Bedroom Farce, Close to the Mark at Shaftesbury Arts Centre and touring

THE first production by new Dorset company Close to the Mark burst onto the scene in triumph, delighting the packed Shaftesbury audience.

It is perhaps the sixth or seventh time I have seen this Ayck­bourn play, written 18 months after The Norman Conquests and certainly following Norman on his disaster-prone  travels through life, now in the guise of Trevor. It is always funny, but director (and Trevor) William Scott-Masson found fresh moments of fun, performing with a cast at the very top of their games.

Set over one eventful night, it is the story of Malcolm and Kate throwing a house-warming party, to which they have invited Trevor, his on-off estranged wife Susanna and his former girlfriend Jan.  Trevor’s parents, Ernest and Delia, are celebrating their anniversary, but their long-anticipated dinner has been a disappointment and they have retreated home, to bed, with pilchards on toast.

But their peace is short-lived.

Inevitably, Trevor and the super highly-strung Susannah have a row, she finds him with Jan, whose husband Nick is home in bed with a cricked back. Then Trevor tries to set the record straight with Nick, Susannah goes to visit Delia and Ernest to tell them about the problems with their son, and so on ….

It’s a farce in the classic dropped trousers, falling over, collapsing furniture style. But Bedroom Farce is much more than that. Ayckbourn’s cruelly funny take on human nature and the director’s keen ear for comedy make this a wincingly hilarious evening.

Jerome Swan and Rachel Sargent capture the well-worn conversation and tetchy concerns of old married couple Ernest and Delia. He is more concerned with a damp patch in the spare room than with an anniversary, pleased enough to settle down with the fish, and furious to be disturbed by the peculiar Susannah. Delia has a lifetime of the experience of making the best of things, and certainly feels that details of her son and his wife and their marital difficulties constitutes too much information. Besides, they’d much sooner he’d married Jan.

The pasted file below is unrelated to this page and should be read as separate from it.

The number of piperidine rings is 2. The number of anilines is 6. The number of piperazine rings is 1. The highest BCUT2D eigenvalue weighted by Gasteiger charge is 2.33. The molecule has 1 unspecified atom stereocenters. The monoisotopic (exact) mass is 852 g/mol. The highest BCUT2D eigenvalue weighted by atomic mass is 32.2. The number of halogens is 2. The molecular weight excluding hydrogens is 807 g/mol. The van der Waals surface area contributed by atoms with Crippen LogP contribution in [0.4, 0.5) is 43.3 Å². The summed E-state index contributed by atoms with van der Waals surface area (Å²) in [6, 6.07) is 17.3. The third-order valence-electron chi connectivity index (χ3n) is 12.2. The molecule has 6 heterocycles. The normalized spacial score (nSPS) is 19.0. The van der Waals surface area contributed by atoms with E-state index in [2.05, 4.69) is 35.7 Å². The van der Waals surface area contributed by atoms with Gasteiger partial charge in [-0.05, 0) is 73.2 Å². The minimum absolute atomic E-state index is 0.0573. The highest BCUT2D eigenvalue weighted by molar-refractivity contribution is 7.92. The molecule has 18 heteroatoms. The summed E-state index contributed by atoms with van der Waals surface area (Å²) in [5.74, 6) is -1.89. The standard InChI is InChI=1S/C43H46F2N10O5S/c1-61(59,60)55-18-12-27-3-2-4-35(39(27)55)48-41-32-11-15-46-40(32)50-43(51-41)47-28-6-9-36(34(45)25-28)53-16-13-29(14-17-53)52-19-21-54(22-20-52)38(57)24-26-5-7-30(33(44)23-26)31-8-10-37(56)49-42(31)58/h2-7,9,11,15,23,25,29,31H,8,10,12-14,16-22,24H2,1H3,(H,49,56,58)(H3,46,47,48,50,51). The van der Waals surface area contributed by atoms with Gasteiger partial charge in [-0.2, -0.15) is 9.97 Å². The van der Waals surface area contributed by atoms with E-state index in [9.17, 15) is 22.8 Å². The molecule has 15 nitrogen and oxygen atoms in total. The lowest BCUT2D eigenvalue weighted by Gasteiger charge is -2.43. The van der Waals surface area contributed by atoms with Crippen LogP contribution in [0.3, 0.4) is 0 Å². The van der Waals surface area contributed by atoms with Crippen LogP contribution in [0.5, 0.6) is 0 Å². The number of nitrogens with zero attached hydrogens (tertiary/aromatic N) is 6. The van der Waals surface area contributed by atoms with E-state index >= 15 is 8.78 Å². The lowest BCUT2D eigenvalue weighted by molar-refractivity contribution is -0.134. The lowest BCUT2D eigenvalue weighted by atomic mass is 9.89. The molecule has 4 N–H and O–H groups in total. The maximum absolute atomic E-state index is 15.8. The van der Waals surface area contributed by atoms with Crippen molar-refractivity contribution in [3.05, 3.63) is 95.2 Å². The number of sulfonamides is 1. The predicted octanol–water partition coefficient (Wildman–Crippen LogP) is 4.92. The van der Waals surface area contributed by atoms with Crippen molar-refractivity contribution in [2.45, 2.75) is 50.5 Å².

William Scott Masson’s Trevor is an old 70s rocker, flowing blond hair tied in a scarf and flares- a contagious disaster area walking on platform soles. Lucy Irwin’s distraught wife gives a masterclass in screaming hysteria. Poor Rupert Farrington is the exasperated Nick, with Nicki Porter as Jan.

This production has been staged in memory of the talented comedy actor Mark Boyden (pictured below left), who died earlier this year. His brother David plays the practical joking Malcolm, with Charlie Greenwood as his wife Kate. Her tai chi is magnificently funny.

The one problem was that the front two beds obscured the view of the rear bed – and most of the work on the surprise present. Every venue CTTM visits is different, and perhaps they will have more space for the other five performances. If not, smaller beds might be required.

Other than that it’s a wonderfully realised look at an Ayckbourn classic, and you won’t see the play better done anywhere.

See it also at St Mary’s in Shaftesbury on Saturday 23rd November or The Exchange at Sturminster Newton on  Thursday 28th, Godolphin School in Salisbury or on Saturday 14th December at East Knoyle Village Hall. The tour is raising funds for an awareness of the charity Ataxia UK, to research into the rare degenerative neurological disorder.


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